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Dr. Dorothy Gaal: Supporter Spotlight

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A person dies every two seconds due to an untreated surgical condition, according to the most recent research. ReSurge International is proud to be one of only a few organizations providing the full scope of reconstructive surgery care to patients in low-income countries around the globe – work that would be impossible without support from our network of donors and volunteers. This month’s donor spotlight features Dorothy Gaal, a long-time ReSurge volunteer and donor.

Dorothy was born in Connecticut to parents who were refugees from Austria and Hungary. The family later moved to Minnesota, which is where Dorothy grew up. Later, she attended the University of Minnesota Medical School and began her career in pediatric anesthesiology. Today, Dorothy works for Yale University. In her spare time, she enjoys spending time with her husband, Peter, and family members. Dorothy also pursues interests in the wilderness, hiking, camping, snowshoeing, the arts, and travel.

Dorothy has been a ReSurge International volunteer since the early 1990s. Over the years, she has been an active member of ReSurge’s anesthesia committee and medical services committee, which she currently chairs. She also recently retired from ReSurge’s Board of Directors after nine years of service.

You can learn more about Dorothy and her choice to be a ReSurge International volunteer and donor in the interview below.



Q: How and why did you become involved with ReSurge?


Dorothy: I became involved for several reasons – including my love of children and concern for their wellbeing, as well as an interest in international cultures, especially those of Indigenous groups. I was lucky enough to have the chance to participate in my first trip during my residency. Then, early on in my career at Yale, a colleague invited me on a ReSurge International (which at that time was called Interplast) trip to Honduras. I was fortunate to have Don Laub, Interplast founder, as a team leader. Two enthusiastic residents from our program participated as well. I was happy to share with the young folks these rich opportunities on this trip and on many others. Each individual team member (new or veteran, patient, family, local provider or resident) has a lot to offer. 

While this trip was fantastic, several years passed before I could participate again. Fortunately in the latter 1990s more opportunities arose for me to be involved with ReSurge – both for service trips and committee work.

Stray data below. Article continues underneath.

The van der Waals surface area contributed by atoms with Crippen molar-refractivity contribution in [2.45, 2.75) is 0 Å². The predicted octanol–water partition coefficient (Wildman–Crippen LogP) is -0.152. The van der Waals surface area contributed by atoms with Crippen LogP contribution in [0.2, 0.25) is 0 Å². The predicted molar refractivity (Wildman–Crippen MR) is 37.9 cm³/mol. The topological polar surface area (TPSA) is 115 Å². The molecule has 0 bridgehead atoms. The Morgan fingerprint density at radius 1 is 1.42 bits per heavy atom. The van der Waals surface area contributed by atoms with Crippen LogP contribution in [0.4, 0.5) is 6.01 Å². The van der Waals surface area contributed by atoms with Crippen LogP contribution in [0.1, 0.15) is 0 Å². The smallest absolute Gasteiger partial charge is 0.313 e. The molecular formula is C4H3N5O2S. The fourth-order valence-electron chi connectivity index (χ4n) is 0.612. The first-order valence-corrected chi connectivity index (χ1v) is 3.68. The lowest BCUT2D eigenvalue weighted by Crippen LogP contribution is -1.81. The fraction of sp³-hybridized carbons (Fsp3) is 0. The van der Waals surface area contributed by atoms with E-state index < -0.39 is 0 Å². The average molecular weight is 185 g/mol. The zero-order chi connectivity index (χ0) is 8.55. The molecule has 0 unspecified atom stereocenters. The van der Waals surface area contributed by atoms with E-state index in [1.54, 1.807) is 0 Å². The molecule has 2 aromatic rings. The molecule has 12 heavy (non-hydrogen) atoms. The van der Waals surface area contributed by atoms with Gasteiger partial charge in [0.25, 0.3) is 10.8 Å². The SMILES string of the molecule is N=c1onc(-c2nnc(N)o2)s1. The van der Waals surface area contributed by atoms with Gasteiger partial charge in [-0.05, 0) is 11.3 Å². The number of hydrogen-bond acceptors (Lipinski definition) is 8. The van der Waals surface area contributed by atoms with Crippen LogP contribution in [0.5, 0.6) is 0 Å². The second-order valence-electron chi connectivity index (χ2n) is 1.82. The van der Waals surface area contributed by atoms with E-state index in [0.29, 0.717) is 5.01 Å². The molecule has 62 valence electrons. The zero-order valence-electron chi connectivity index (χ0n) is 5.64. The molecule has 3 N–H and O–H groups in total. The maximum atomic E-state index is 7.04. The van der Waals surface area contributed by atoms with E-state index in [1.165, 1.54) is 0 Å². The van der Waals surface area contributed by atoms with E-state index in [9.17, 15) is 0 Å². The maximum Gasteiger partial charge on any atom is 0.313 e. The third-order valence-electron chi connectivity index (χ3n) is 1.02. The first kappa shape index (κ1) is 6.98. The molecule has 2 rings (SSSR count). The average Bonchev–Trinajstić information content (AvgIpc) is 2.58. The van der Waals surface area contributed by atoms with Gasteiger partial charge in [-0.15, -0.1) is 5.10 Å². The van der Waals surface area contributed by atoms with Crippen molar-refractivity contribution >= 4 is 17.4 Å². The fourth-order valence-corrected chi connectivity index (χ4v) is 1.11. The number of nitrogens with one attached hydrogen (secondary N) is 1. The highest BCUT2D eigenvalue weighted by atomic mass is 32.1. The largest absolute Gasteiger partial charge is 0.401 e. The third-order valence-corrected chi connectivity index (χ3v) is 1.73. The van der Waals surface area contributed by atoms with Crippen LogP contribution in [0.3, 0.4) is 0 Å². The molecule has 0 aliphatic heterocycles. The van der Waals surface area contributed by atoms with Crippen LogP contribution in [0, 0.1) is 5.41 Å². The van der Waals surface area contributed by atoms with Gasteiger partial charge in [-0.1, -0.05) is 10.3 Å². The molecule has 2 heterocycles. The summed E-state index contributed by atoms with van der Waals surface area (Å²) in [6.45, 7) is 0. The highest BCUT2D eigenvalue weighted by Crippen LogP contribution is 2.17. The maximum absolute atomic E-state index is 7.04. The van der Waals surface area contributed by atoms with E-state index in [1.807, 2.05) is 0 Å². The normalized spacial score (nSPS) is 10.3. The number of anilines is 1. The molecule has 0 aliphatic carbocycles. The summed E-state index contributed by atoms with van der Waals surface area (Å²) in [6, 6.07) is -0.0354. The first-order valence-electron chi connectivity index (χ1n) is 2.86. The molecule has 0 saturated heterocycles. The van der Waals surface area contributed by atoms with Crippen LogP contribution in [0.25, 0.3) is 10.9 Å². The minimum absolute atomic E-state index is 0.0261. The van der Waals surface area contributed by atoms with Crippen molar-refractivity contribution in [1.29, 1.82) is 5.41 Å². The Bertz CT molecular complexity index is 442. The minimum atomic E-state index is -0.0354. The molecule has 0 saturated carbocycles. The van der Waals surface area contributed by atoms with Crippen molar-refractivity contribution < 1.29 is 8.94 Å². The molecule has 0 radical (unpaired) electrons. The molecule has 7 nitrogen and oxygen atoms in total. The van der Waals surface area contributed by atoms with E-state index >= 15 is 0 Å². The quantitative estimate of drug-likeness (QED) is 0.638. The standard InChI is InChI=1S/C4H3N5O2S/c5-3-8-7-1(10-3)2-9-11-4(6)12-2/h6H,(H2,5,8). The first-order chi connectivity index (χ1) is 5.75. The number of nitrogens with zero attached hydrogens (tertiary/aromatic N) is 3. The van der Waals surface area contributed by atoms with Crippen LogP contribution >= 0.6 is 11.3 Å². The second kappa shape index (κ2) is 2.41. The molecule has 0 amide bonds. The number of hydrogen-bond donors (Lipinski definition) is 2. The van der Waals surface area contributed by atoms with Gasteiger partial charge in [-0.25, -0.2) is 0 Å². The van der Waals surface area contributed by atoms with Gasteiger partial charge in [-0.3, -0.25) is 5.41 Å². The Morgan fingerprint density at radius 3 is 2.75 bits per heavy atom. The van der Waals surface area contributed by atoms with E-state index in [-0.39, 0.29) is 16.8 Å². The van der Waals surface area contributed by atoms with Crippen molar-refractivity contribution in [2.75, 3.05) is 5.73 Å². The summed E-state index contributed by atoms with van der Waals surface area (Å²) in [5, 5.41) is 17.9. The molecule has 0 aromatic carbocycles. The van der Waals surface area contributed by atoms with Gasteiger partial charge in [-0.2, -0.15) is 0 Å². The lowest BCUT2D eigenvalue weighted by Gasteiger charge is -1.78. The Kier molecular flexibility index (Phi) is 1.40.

Q: At a time of so many competing priorities, why is it important to you to support global reconstructive surgery specifically?


Dorothy: Of course, a major reason is the patients and their stories. How can one not want to help provide life-improving care for patients with congenital or acquired medical conditions?

ReSurge was a true pioneer in surgical global health initiatives. Today, many surgical subspecialties have patterned their approach to help meet the incredible global need, and all groups realize that we must evolve – that we need more collaborative efforts, including networking with global partners, to empower local providers. 


Q: What do you view as the biggest challenge in global reconstructive surgery at the moment?


Dorothy: I think the measures of success have really changed. Years ago, the surgeries (frequently cleft lip repair) were quick, limited in scope, and necessary resources. Perioperative management was straight-forward and generally easily learned by the local pediatricians, nurses, and anesthesiologists. Within a 1-2 week service trip over a hundred individuals could receive care. 

Today, ReSurge and its international partners recognize that addressing the global need for reconstructive surgery is much more complex. The required equipment and supplies involved are costly. Hospitalization, rehabilitation, and recovery may be longer. Patient acute and chronic medical problems may be complex. Training for all specialists is essential to safe, effective care. And this expansion needs to happen at every specialty – pediatrician, intensivist, nursing, anesthesiologist, OT/PT/speech therapist, surgeon, etc. In order to really meet the  global need, coordination, collaboration, and networking with multiple NGOs, health organizations, and governments is necessary.